What’s more, Maison Plume sweetens their goods with a non-bitter, fair trade stevia, which results in treats low on the glycemic scale. Maison Plume uses renewable energy and biodegradable paper, plates and straws.

The boutique is situated at 61 rue Charlot, 3rd

Noglu

Sounding more like a Danish fusion restaurant than a gluten-free bakery, Noglu is a very well-respected gluten-free pâtisserie, both in Paris, and New York. Every menu item is organic and made with care, but not with wheat. Noglu is a busy bakery with a few tables where you can enjoy both sweet and savory offerings.  Noglu tells me that their popular new sweet is the Noglu donut.

Noglu also offers financiers – little rectangular almond cakes, shaped like bars of gold. They also sell scones, mini muffins, madeleines, baguettes, brioche, cookies and individual slices of cake. Some say Noglu’s the best, gluten-free bakery in Paris – some disagree. Nevertheless, it’s a delight to be able to eat anything on the menu.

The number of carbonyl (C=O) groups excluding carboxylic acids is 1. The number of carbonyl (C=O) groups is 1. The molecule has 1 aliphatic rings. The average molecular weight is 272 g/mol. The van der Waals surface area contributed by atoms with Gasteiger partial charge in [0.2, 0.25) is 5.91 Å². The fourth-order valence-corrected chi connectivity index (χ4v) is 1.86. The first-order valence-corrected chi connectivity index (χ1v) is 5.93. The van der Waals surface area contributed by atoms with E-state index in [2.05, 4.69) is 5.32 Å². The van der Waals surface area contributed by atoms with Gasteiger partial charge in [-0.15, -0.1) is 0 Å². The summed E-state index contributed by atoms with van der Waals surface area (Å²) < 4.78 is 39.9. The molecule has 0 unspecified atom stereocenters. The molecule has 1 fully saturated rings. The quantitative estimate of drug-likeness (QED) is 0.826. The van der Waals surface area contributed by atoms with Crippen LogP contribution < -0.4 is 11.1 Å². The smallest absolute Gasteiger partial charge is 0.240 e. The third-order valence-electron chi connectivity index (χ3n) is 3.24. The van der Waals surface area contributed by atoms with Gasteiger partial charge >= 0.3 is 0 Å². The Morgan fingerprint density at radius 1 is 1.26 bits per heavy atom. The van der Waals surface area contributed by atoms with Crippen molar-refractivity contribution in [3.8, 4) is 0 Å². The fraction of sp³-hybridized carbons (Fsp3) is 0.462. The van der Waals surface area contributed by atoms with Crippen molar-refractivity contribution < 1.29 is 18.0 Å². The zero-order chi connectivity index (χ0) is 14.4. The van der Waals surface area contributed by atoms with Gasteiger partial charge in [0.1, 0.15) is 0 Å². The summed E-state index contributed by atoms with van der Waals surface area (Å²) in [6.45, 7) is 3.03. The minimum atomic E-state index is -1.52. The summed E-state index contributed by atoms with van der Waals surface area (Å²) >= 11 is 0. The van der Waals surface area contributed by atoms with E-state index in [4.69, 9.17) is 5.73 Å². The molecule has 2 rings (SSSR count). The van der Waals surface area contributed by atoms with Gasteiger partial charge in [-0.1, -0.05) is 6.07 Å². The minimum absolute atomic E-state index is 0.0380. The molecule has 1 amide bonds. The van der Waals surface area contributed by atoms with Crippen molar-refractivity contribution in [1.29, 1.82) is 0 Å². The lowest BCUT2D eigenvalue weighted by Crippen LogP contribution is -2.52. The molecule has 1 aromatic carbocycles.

69 rue de Grenelle, 7th, and 15 rue Basfroi, 11th

Gluten-free donuts

courtesy of Noglu

Aux Merveilleux de Fred

At Aux Merveilleux de Fred, you can experience the merveilleux minis, tiny meringue mouthfuls, topped with whipped cream and your choice of coating – caramel, cherry, chocolate, coffee, praline, and the non-GF- speculoos and white chocolate. Note that not everything at Merveilleux de Fred is gluten-free.